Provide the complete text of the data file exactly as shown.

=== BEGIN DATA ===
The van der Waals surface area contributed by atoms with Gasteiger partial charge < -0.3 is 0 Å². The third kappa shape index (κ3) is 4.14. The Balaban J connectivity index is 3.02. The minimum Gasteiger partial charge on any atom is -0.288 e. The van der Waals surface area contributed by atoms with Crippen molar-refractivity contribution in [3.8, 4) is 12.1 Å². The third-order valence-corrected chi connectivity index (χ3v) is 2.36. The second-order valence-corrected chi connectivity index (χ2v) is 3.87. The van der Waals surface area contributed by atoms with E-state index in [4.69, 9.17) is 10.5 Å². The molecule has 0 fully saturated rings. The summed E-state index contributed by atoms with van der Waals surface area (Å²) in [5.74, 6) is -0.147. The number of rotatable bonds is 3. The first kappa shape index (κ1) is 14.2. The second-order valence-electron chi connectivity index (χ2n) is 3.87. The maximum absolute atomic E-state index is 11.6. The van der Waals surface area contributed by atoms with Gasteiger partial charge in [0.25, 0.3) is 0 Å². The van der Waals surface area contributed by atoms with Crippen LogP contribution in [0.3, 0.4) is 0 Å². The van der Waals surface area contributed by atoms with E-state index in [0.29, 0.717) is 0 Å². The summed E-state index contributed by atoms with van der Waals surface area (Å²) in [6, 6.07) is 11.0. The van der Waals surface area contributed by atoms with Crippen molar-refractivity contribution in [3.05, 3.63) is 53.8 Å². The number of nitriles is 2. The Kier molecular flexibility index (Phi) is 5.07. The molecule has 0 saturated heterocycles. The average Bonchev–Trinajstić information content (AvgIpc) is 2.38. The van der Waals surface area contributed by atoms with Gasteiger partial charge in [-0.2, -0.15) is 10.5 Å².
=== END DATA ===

The van der Waals surface area contributed by atoms with Gasteiger partial charge < -0.3 is 0 Å². The third kappa shape index (κ3) is 4.14. The Balaban J connectivity index is 3.02. The minimum Gasteiger partial charge on any atom is -0.288 e. The van der Waals surface area contributed by atoms with Crippen molar-refractivity contribution in [3.8, 4) is 12.1 Å². The third-order valence-corrected chi connectivity index (χ3v) is 2.36. The second-order valence-corrected chi connectivity index (χ2v) is 3.87. The van der Waals surface area contributed by atoms with E-state index in [4.69, 9.17) is 10.5 Å². The molecule has 0 fully saturated rings. The summed E-state index contributed by atoms with van der Waals surface area (Å²) in [5.74, 6) is -0.147. The number of rotatable bonds is 3. The first kappa shape index (κ1) is 14.2. The second-order valence-electron chi connectivity index (χ2n) is 3.87. The maximum absolute atomic E-state index is 11.6. The van der Waals surface area contributed by atoms with Gasteiger partial charge in [0.25, 0.3) is 0 Å². The van der Waals surface area contributed by atoms with Crippen LogP contribution in [0.3, 0.4) is 0 Å². The van der Waals surface area contributed by atoms with E-state index in [0.29, 0.717) is 0 Å². The summed E-state index contributed by atoms with van der Waals surface area (Å²) in [6, 6.07) is 11.0. The van der Waals surface area contributed by atoms with Crippen molar-refractivity contribution in [3.05, 3.63) is 53.8 Å². The number of nitriles is 2. The Kier molecular flexibility index (Phi) is 5.07. The molecule has 0 saturated heterocycles. The average Bonchev–Trinajstić information content (AvgIpc) is 2.38. The van der Waals surface area contributed by atoms with Gasteiger partial charge in [-0.2, -0.15) is 10.5 Å².